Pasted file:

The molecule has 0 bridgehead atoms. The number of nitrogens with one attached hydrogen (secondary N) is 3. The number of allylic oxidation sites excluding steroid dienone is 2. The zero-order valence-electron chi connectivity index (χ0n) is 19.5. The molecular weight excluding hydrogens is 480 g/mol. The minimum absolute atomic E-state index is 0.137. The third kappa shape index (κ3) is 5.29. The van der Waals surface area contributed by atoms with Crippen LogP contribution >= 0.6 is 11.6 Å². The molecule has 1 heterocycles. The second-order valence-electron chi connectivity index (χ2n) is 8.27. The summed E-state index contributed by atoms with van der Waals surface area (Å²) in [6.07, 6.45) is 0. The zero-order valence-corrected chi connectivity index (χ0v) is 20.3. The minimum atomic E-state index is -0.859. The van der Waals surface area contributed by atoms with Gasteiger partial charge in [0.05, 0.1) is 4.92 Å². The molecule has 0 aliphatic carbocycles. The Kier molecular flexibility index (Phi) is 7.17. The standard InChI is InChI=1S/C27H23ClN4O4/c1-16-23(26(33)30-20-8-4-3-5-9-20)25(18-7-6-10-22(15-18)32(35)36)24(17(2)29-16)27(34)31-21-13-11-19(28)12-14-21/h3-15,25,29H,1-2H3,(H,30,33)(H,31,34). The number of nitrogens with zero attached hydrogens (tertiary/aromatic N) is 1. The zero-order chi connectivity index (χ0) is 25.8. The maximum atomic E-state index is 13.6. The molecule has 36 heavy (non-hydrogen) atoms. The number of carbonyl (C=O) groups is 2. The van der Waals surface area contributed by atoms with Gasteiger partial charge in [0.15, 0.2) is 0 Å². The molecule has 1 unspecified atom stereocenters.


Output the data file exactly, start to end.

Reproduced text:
The molecule has 0 bridgehead atoms. The number of nitrogens with one attached hydrogen (secondary N) is 3. The number of allylic oxidation sites excluding steroid dienone is 2. The zero-order valence-electron chi connectivity index (χ0n) is 19.5. The molecular weight excluding hydrogens is 480 g/mol. The minimum absolute atomic E-state index is 0.137. The third kappa shape index (κ3) is 5.29. The van der Waals surface area contributed by atoms with Crippen LogP contribution >= 0.6 is 11.6 Å². The molecule has 1 heterocycles. The second-order valence-electron chi connectivity index (χ2n) is 8.27. The summed E-state index contributed by atoms with van der Waals surface area (Å²) in [6.07, 6.45) is 0. The zero-order valence-corrected chi connectivity index (χ0v) is 20.3. The minimum atomic E-state index is -0.859. The van der Waals surface area contributed by atoms with Gasteiger partial charge in [0.05, 0.1) is 4.92 Å². The molecule has 0 aliphatic carbocycles. The Kier molecular flexibility index (Phi) is 7.17. The standard InChI is InChI=1S/C27H23ClN4O4/c1-16-23(26(33)30-20-8-4-3-5-9-20)25(18-7-6-10-22(15-18)32(35)36)24(17(2)29-16)27(34)31-21-13-11-19(28)12-14-21/h3-15,25,29H,1-2H3,(H,30,33)(H,31,34). The number of nitrogens with zero attached hydrogens (tertiary/aromatic N) is 1. The zero-order chi connectivity index (χ0) is 25.8. The maximum atomic E-state index is 13.6. The molecule has 36 heavy (non-hydrogen) atoms. The number of carbonyl (C=O) groups is 2. The van der Waals surface area contributed by atoms with Gasteiger partial charge in [0.15, 0.2) is 0 Å². The molecule has 1 unspecified atom stereocenters.